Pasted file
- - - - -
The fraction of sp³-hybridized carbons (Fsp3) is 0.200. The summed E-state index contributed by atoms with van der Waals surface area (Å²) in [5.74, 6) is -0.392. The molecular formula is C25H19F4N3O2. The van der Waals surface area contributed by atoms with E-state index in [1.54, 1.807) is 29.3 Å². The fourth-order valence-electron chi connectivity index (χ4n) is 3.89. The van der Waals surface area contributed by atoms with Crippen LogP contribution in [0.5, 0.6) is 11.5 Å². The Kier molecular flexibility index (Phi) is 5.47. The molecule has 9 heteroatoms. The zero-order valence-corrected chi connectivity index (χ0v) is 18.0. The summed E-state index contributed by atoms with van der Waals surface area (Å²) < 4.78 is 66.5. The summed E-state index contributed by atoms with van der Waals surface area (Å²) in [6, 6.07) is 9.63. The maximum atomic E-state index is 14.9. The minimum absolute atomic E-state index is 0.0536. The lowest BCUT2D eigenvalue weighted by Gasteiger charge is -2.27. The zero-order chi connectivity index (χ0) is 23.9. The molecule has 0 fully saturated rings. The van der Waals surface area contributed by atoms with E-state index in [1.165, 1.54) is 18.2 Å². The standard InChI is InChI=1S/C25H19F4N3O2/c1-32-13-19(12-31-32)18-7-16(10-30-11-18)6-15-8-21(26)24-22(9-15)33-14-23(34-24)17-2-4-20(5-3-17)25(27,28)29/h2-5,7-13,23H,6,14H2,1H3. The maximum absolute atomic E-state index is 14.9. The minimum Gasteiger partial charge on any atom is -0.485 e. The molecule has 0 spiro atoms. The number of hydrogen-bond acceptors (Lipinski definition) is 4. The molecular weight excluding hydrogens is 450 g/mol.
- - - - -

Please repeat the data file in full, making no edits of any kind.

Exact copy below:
The fraction of sp³-hybridized carbons (Fsp3) is 0.200. The summed E-state index contributed by atoms with van der Waals surface area (Å²) in [5.74, 6) is -0.392. The molecular formula is C25H19F4N3O2. The van der Waals surface area contributed by atoms with E-state index in [1.54, 1.807) is 29.3 Å². The fourth-order valence-electron chi connectivity index (χ4n) is 3.89. The van der Waals surface area contributed by atoms with Crippen LogP contribution in [0.5, 0.6) is 11.5 Å². The Kier molecular flexibility index (Phi) is 5.47. The molecule has 9 heteroatoms. The zero-order valence-corrected chi connectivity index (χ0v) is 18.0. The summed E-state index contributed by atoms with van der Waals surface area (Å²) < 4.78 is 66.5. The summed E-state index contributed by atoms with van der Waals surface area (Å²) in [6, 6.07) is 9.63. The maximum atomic E-state index is 14.9. The minimum absolute atomic E-state index is 0.0536. The lowest BCUT2D eigenvalue weighted by Gasteiger charge is -2.27. The zero-order chi connectivity index (χ0) is 23.9. The molecule has 0 fully saturated rings. The van der Waals surface area contributed by atoms with E-state index in [1.165, 1.54) is 18.2 Å². The standard InChI is InChI=1S/C25H19F4N3O2/c1-32-13-19(12-31-32)18-7-16(10-30-11-18)6-15-8-21(26)24-22(9-15)33-14-23(34-24)17-2-4-20(5-3-17)25(27,28)29/h2-5,7-13,23H,6,14H2,1H3. The maximum absolute atomic E-state index is 14.9. The minimum Gasteiger partial charge on any atom is -0.485 e. The molecule has 0 spiro atoms. The number of hydrogen-bond acceptors (Lipinski definition) is 4. The molecular weight excluding hydrogens is 450 g/mol.